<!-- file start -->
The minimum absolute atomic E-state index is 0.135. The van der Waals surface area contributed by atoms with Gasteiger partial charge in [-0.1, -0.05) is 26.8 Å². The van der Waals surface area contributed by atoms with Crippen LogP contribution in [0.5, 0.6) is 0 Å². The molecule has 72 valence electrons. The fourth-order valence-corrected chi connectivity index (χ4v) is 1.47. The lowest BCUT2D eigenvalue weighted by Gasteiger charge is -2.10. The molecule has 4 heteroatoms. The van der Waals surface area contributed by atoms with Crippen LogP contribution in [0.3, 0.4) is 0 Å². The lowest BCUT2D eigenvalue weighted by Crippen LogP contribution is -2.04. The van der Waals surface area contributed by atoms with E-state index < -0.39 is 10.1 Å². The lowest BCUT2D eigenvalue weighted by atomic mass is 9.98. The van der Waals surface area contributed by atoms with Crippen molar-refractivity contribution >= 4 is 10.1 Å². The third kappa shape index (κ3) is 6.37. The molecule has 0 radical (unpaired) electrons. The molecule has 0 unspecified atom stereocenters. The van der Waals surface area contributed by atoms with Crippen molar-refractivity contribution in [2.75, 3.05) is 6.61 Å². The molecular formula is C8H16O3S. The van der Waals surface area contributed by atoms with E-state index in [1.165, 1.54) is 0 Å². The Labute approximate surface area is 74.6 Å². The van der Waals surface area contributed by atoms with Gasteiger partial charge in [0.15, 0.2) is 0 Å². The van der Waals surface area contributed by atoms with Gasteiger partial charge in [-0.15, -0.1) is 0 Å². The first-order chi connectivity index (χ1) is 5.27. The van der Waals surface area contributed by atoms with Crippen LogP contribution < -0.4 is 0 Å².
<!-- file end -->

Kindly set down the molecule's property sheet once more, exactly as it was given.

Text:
The minimum absolute atomic E-state index is 0.135. The van der Waals surface area contributed by atoms with Gasteiger partial charge in [-0.1, -0.05) is 26.8 Å². The van der Waals surface area contributed by atoms with Crippen LogP contribution in [0.5, 0.6) is 0 Å². The molecule has 72 valence electrons. The fourth-order valence-corrected chi connectivity index (χ4v) is 1.47. The lowest BCUT2D eigenvalue weighted by Gasteiger charge is -2.10. The molecule has 4 heteroatoms. The van der Waals surface area contributed by atoms with Crippen LogP contribution in [0.3, 0.4) is 0 Å². The lowest BCUT2D eigenvalue weighted by Crippen LogP contribution is -2.04. The van der Waals surface area contributed by atoms with E-state index < -0.39 is 10.1 Å². The lowest BCUT2D eigenvalue weighted by atomic mass is 9.98. The van der Waals surface area contributed by atoms with Crippen molar-refractivity contribution >= 4 is 10.1 Å². The third kappa shape index (κ3) is 6.37. The molecule has 0 radical (unpaired) electrons. The molecule has 0 unspecified atom stereocenters. The van der Waals surface area contributed by atoms with Crippen molar-refractivity contribution in [2.75, 3.05) is 6.61 Å². The molecular formula is C8H16O3S. The van der Waals surface area contributed by atoms with E-state index in [1.165, 1.54) is 0 Å². The Labute approximate surface area is 74.6 Å². The van der Waals surface area contributed by atoms with Gasteiger partial charge in [0.15, 0.2) is 0 Å². The van der Waals surface area contributed by atoms with Gasteiger partial charge in [-0.15, -0.1) is 0 Å². The first-order chi connectivity index (χ1) is 5.27. The van der Waals surface area contributed by atoms with Crippen LogP contribution < -0.4 is 0 Å².